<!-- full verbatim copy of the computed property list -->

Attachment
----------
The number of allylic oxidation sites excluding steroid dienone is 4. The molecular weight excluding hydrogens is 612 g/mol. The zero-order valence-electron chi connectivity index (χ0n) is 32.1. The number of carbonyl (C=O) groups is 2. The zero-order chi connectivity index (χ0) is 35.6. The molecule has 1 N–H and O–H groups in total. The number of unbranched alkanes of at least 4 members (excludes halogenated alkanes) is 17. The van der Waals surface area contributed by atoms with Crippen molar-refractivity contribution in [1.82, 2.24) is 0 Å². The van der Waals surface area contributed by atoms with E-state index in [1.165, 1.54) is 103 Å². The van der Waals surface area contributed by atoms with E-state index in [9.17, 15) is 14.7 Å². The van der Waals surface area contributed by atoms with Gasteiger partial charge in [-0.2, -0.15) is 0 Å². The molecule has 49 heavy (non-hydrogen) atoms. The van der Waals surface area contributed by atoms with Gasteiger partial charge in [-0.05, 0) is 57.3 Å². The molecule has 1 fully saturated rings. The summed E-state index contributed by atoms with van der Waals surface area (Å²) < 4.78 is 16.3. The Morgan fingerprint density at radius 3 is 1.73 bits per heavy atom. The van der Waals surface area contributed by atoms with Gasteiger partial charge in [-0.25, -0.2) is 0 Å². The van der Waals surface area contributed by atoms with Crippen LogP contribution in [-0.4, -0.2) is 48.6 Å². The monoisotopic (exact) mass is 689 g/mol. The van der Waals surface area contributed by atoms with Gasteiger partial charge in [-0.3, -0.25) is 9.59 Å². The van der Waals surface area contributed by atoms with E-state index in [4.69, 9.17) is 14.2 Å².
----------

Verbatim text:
The number of allylic oxidation sites excluding steroid dienone is 4. The molecular weight excluding hydrogens is 612 g/mol. The zero-order valence-electron chi connectivity index (χ0n) is 32.1. The number of carbonyl (C=O) groups is 2. The zero-order chi connectivity index (χ0) is 35.6. The molecule has 1 N–H and O–H groups in total. The number of unbranched alkanes of at least 4 members (excludes halogenated alkanes) is 17. The van der Waals surface area contributed by atoms with Crippen molar-refractivity contribution in [1.82, 2.24) is 0 Å². The van der Waals surface area contributed by atoms with E-state index in [1.165, 1.54) is 103 Å². The van der Waals surface area contributed by atoms with E-state index in [9.17, 15) is 14.7 Å². The van der Waals surface area contributed by atoms with Gasteiger partial charge in [-0.2, -0.15) is 0 Å². The molecule has 49 heavy (non-hydrogen) atoms. The van der Waals surface area contributed by atoms with Gasteiger partial charge in [-0.05, 0) is 57.3 Å². The molecule has 1 fully saturated rings. The summed E-state index contributed by atoms with van der Waals surface area (Å²) < 4.78 is 16.3. The Morgan fingerprint density at radius 3 is 1.73 bits per heavy atom. The van der Waals surface area contributed by atoms with Gasteiger partial charge in [-0.25, -0.2) is 0 Å². The van der Waals surface area contributed by atoms with Crippen LogP contribution in [-0.4, -0.2) is 48.6 Å². The monoisotopic (exact) mass is 689 g/mol. The van der Waals surface area contributed by atoms with Gasteiger partial charge in [-0.3, -0.25) is 9.59 Å². The van der Waals surface area contributed by atoms with E-state index in [4.69, 9.17) is 14.2 Å².